A protest sign asking for climate justice
A protest for climate justice. (Photo: Markus Spiske/Unsplash)

Climate justice is one of the themes emerging from the Climate Summit in Egypt. Delta spoke to TU Delft ethicist Udo Pesch about compensation for climate damage.

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The Climate Summit in Egypt is almost over. One of the most important subjects the last weeks was climate justice: the compensation of low-income countries for damage caused by climate change largely caused by higher-income countries. Compensation is a difficult issue as richer countries are reluctant to make pledges for fear of large claims. Will climate justice happen?

Delta spoke to Associate Professor and Technology Ethicist Udo Pesch. Part of his work involves looking into energy justice and sustainable innovations. He has much to do with climate policy in his work. Pesch is following the Summit, that ends on 18 November, for Delta.

Did anything stand out for you about the first week of the Summit?
“I see little attention for the Summit in the media. That might have to do with the midterm elections in the United States. If anything is mentioned at all, it is mostly about how unfortunate the circumstances are of a climate conference in Egypt. A lot of people have to fly there and there are a lot of air conditioners running full steam.
It is not ideal to carry out negotiations that mostly cover dealing with poorer and weaker entities in the world in a largely undemocratic regime. Especially as democracy is the only system in which the weaker and the stronger can be kept in check.”

This Climate Summit is the first time that climate justice is discussed seriously. Why has it taken so long?
“Climate science has known for 30 or 40 years that things are going wrong in terms of climate change. But whether climate change is really happening or not has been debated in politics for a very long time. This has diverted attention from what really matters and that is that climate change is a problem that people will experience themselves. Subjects are simply not addressed quickly politically if they do not affect people. Only if there is something newsworthy is an issue tabled.”

‘A new treaty will definitely not be ideal’

Will there finally be climate justice in this Summit?
“That is hard to say. The problem is that poor countries do not have economic or military power. They cannot say that they have a right to compensation for circumstances caused by others. They always have to create goodwill among other governments and foster a feeling of guilt. This is complicated as rich countries are very diverse.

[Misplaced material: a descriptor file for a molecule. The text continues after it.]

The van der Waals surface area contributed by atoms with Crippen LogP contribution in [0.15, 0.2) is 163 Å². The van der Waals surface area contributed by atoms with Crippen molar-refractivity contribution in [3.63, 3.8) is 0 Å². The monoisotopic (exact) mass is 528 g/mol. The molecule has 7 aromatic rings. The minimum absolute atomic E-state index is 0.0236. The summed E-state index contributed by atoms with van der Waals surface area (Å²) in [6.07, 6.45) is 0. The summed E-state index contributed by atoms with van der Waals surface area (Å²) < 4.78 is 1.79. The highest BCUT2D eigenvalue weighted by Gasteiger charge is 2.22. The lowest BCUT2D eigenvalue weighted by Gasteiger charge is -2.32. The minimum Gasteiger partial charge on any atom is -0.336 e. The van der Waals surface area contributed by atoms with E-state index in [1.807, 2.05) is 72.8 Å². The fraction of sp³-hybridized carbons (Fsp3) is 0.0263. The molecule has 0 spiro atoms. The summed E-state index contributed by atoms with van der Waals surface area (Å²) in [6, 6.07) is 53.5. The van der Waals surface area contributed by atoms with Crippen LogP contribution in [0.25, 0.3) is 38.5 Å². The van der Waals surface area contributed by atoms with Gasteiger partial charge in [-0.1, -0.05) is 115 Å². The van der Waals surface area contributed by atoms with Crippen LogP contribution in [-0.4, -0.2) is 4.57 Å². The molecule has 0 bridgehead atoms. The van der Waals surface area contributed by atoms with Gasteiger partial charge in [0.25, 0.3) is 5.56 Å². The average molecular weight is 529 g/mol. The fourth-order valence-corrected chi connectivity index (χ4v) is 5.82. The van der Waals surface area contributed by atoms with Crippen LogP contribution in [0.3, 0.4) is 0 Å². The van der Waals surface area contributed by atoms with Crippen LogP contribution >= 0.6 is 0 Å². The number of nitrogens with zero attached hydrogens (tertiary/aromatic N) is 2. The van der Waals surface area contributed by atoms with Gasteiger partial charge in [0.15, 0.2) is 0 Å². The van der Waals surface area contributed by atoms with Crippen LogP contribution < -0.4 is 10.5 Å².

There are European countries such as Germany, who consider compensation important and are trying to persuade other rich countries like the United States to comply. You then have to just hope that there will be a treaty. A treaty may not be perfect, but it will be a step in the right direction. You may not be able to hold countries to the treaty, but you can at least address them. You see this with the Treaty of Paris, for example.
It is also hard to evaluate the real impact of climate summits in general. I remember that the Summit in Kyoto in 1997 was seen as a disappointment as countries did too little. Twenty years later, you could say that it was the beginning of change that ultimately resulted in the Paris Summit. Real agreements were made there.”

The Climate Summit is mostly about countries and governments. Can you also hold companies responsible for the climate damage that they have caused?
“This is a good but tricky point. The excuse used by many large corporations is that they are simply doing what the market wants. Their rationale is that if people want to drive cars, it is not their fault that this releases a lot of CO2. This makes it really hard to make companies liable, unless they themselves produce a lot of emissions or do not work on reducing their own emissions.
It is crucial that governments pass regulations and enforce them, should companies not follow them. Governments must then be in line with each other to avoid companies moving to other countries with less strict regulations. As long as you don’t have regulations there will always be companies that try to avoid taking their corporate social responsibility.”